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Mark Smeaton as played by David Alpay
UNFORGETTABLE CHARACTER QUOTES
DEFINING EPISODES | MEMORABLE SCENES
| born c. 1512 - executed May 17, 1536 by order of King Henry VIII |
Smeaton's origins are mysterious, although it is thought that he originally came from Flanders by his Flemish last name. It is thought that his father was a carpenter, who “laboured with his hand, with the sweat of his face purchased his living.” However, it seems Smeaton was embarrassed with his working-class origins and he dropped the use of his last name and preferred to be referred to simply as ‘Mark.’The first notice of Mark was when he joined Cardinal Wolsey's choir. At some point, either when his voice broke or Wolsey fell from power, Mark transferred to the King's Chapel Royal, where he was noticed by Anne Boleyn. He was appointed Groom of the Privy Chamber in 1532. A triple threat, Mark was a talented dancer, singer, and musician. He was also said to have composed music (in the Franco-Flemish style that his patroness enjoyed since her time as a fille d'honneur at the court of Margaret of Austria), including various pieces he wrote in honor of his patroness' coronation. The compilation was said to have the image of a falcon (symbol of Anne Boleyn) violently thrashing at a pomegranate (symbol of Katherine of Aragon) with its talons. Although he was never part of the inner circle of courtiers who were personally close of Anne, his patroness rewarded his work with gifts of fine clothes and money (which wasn't atypical of Renaissance patrons).
At the age of eighteen, he had received a Christmas present worth about £750 in modern currency; whilst, in preparation for a state visit to Calais in the winter of 1532, he received a bonus of £1,250 for having organised much of the musical entertainment and by 1536, he was on a salary eighteen or nineteen times higher than that of the average court musician. He dressed well and had his own horses and a few servants and he soon adopted the mannerisms of an aristocrat. Many thought he had ideas above his station, Nicolas Bourbon, a French scholar who was the tutor to the Queen’s nephew, thought Smeaton was insufferably pretentious and in his poetry, Sir Thomas Wyatt characterized him as a shameless social climber.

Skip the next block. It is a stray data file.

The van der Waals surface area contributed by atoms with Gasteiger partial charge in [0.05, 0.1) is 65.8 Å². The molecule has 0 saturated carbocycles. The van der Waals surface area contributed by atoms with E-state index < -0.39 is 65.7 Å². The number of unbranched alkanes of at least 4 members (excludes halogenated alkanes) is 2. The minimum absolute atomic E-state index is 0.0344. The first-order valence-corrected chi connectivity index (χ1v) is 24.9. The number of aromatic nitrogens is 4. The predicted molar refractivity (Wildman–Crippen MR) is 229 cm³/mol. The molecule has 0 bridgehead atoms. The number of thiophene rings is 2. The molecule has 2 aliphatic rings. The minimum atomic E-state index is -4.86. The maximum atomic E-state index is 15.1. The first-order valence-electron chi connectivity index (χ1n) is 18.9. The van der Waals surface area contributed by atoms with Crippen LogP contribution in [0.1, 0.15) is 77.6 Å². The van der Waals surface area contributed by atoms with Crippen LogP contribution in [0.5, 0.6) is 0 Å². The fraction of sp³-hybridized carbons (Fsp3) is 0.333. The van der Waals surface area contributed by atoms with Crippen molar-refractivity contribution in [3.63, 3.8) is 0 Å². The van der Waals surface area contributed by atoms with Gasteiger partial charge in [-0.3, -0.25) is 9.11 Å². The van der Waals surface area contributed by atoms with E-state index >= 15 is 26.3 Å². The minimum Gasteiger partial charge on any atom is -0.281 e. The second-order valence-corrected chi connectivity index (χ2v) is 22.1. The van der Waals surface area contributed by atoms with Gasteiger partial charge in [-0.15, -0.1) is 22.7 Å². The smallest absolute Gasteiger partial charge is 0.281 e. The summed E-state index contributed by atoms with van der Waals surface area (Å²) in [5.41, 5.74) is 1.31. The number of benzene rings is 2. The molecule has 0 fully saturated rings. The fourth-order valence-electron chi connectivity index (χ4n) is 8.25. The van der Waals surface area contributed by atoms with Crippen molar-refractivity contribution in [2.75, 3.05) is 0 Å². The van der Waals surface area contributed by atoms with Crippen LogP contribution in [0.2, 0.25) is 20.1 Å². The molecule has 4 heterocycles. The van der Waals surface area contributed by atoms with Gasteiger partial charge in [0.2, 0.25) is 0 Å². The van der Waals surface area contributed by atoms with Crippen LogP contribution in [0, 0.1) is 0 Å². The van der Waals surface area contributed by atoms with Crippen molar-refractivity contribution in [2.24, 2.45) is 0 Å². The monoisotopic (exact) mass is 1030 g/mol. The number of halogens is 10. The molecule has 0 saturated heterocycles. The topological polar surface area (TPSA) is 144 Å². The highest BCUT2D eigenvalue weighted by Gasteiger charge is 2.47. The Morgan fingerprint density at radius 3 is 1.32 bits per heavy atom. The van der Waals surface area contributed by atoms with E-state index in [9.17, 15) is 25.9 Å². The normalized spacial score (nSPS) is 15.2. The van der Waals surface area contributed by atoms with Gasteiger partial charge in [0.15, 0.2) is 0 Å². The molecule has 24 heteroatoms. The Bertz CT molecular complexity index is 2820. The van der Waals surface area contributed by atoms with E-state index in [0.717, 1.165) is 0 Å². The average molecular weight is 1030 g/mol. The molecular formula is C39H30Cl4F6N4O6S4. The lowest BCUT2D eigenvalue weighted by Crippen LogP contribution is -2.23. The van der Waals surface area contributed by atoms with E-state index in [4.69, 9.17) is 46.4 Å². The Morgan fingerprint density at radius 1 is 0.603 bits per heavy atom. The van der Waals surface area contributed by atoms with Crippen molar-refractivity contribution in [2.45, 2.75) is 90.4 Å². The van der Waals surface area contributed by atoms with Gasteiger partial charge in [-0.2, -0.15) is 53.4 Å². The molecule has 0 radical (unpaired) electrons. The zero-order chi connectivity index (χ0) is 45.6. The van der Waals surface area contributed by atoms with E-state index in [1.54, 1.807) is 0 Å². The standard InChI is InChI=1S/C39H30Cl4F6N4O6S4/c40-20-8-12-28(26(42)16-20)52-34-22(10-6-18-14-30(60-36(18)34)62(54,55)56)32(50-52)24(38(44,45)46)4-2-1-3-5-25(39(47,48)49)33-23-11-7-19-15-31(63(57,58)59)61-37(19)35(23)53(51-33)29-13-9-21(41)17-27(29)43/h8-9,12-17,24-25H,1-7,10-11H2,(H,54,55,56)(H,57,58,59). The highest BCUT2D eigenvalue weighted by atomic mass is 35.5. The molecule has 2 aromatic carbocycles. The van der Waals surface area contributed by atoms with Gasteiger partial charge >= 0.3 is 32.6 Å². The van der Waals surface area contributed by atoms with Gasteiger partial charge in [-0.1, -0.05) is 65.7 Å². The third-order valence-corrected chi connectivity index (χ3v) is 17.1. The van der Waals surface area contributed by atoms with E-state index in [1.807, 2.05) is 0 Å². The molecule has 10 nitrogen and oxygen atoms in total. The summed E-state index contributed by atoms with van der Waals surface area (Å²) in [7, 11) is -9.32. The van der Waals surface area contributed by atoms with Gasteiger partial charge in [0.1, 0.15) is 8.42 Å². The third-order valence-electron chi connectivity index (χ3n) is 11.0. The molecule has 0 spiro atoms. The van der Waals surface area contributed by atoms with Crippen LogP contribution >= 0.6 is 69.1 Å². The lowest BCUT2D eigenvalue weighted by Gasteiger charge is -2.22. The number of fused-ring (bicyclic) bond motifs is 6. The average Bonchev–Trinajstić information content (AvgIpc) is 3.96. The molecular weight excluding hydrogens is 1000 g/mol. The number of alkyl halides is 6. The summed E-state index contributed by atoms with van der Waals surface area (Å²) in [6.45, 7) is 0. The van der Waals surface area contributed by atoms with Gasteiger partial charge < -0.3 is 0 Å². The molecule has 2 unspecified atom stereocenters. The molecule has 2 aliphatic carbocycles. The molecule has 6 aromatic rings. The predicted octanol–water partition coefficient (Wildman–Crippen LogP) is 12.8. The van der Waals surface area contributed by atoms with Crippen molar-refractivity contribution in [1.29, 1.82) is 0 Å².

He was one of five men accused of adultery with Anne Boleyn and charged with high treason along with George Boleyn, William Brereton, Sir Henry Norris, and Sir Francis Weston. The story that Smeaton was “grievously racked” into confessing to be the Queen’s lover is referred to in a letter in Cromwell’s collection, which makes the charge of torture almost beyond doubt. It maybe that he was promised his life if he would provide the necessary evidence to arrest the Queen and Sir Henry Norris. In any event, it maybe that he was given the swift clean death of the axe rather than the barbaric hanging. drawing and quartering which was the usual method of execution for a person of his low status.
Commoner, French-Flemish background
Court musician, Groom of the Privy Chamber, Music tutor to Princess Elizabeth
Moody, polite, very creative and also intelligent, thoughtful, somehow naive but also knows what he wants
Youthful and "very handsome"
Endearing trait(s): Talented, Triple Threat, Kind, Polite
Prone to envy, and ambitious social climbing also said to be a bit arrogant as one result of his rapid rise, Mark "dysdayned" his low-born parents and did not have much contact with them after he entered the King's household.
Musical Instruments played: Virginals, lute, spinet & organ.
*the character in the series plays the violin only*
was said to be the son of a seamstress and a carpenter.
Despite the series portraying Smeaton as a homosexual, there is no historical evidence of this.